• NeoPixel Data input (yellow wire) => Firebeetle GPIO 12 (pin D9)

Step 4: Circuit With NodeMCU Board

NodeMCU is an open source IoT platform, which runs on an ESP8266 Wi-Fi SoC from Espressif Systems. It’s hardware is based on the ESP-12 module.

Once the NeoPixel was soldered, I connected the wires according to the schematics.

  • NeoPixel 5V (red wire) => NodeMcu 3V3
  • NeoPixel GND (black wire) => NodeMcu GND
  • NeoPixel Data input (blue wire) => NodeMcu GPIO 12 (pin D6)

Step 5: Setup ESP8266 Board on Arduino IDE

For this project I used Arduino IDE for programming my ESP8266. It’s the easier way if you’ve already used an Arduino before, and you won’t need to learn a new programming language, like Python or Lua for instance.
If you’ve never done this before, first you’ll have to add ESP8266 board support to the Arduino software.

1. Download and install Arduino IDE latest version

You can find the latest version for Windows, Linux or MAC OSX on Arduino’s website: https://www.arduino.cc/en/main/software

Download it for free, install it on your computer and launch it.

2. Adding ESP8266 board

Arduino IDE already comes with support to a lot of different boards: Arduino Nano, Mine, Uno, Mega, Yún, etc. Unfortunatly ESP8266 isn’t by default among those suported development boards. So in order to upload your codes to a ESP8266 base board, you’ll have to add its properties to Arduino’s software first.

2.1. Firebeetle

  • Navigate to File > Preferences (Ctrl + , on Windows OS);
  • Add the following URL to Additional Boards Manager textbox (the one on the bottom of the Preferences window): https://raw.githubusercontent.com/DFRobot/FireBeetle-ESP8266/master/package_firebeetle8266_index.json
  • If the text box wasn’t blank, it means had already add other boards before on Arduino IDE before. Add a comma at the end of the previous URL and the one above.
  • Hit “Ok” button and close the Preferences Window.
  • Navigate for Tools > Board > Boards Manager for adding your adding your Firebeetle ESP8266 board.
  • Type “Firebeetle-ESP8266” on the search text box, select “FireBeetle-ESP8266 by DFRobot” and install it.

Now your Arduino IDE will be ready to work with the Firebeetle ESP8266 development board.

2.2. NodeMCU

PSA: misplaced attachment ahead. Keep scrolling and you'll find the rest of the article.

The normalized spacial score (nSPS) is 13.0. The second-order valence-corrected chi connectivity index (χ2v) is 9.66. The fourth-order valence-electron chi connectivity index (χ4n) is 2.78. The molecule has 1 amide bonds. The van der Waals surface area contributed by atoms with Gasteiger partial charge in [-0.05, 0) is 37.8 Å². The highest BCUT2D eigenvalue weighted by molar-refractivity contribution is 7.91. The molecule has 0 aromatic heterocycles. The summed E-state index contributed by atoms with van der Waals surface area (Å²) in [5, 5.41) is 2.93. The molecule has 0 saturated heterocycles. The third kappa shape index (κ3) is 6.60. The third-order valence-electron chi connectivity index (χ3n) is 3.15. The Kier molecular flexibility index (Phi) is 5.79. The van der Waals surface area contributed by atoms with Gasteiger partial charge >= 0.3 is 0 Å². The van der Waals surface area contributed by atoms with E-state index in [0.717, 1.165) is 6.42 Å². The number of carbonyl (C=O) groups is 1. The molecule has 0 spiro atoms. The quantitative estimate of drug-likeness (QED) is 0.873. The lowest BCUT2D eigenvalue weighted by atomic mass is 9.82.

• Navigate to File > Preferences (Ctrl + , on Windows OS);
  • Add the following URL to Additional Boards Manager textbox (the one on the bottom of the Preferences window): http://arduino.esp8266.com/stable/package_esp8266com_index.json
  • If the text box wasn’t blank, it means had already add other boards before on Arduino IDE before. Add a comma at the end of the previous URL and the one above.
  • Hit “Ok” button and close the Preferences Window.
  • Navigate for Tools > Board > Boards Manager for adding your ESP8266 board.
  • Type “ESP8266” on the search text box, select “esp8266 by ESP8266 Community” and install it.

Now your Arduino IDE will be ready to work with a lot of ESP8266 based development boards, like the generic ESP8266, NodeMcu (which I used in this tutorial), Adafruit Huzzah, Sparkfun Thing, WeMos, etc.

3. Adding the libraries

The following libraries will be used for our Arduino code. Download the following libraries:

Navigate to Sketch -> Include Library -> Manage Libraries… on your Arduino IDE and add the libraries above.

Step 6: Adafruit.IO Configuration

There are a lot of datalogging services available for communicating a microcontroller to the web. With those services you can upload/download data to/from the cloud, and do a lot of cool stuff. Take a look on my tutorial on how to use an Arduino + ESP8266 to send data from a mini-weather station for Thinkgspeak for instance.

Adafruit.IO is one of those free services. It’s really easy to use and promises to bring internet of things to everyone!

Create Adafruit IO Web Feed

  • Sign in at https://io.adafruit.com/
  • Under Feeds > Create a new Feed add a new feed named ‘precipitation’. It will create a database, and we will use it store weather forecast data.
  • Copy your Adafruit.IO key. Navigate for Settings > View AIO key and copy the active key code. You’ll need it for your Arduino (NodeMCU) code on next steps.

Source: Minimalist IoT Clock (using ESP8266, Adafruit.io, IFTTT, and Arduino IDE)

Tags

Related Articles

Leave a Reply

Your email address will not be published. Required fields are marked *

Back to top button
Close
Close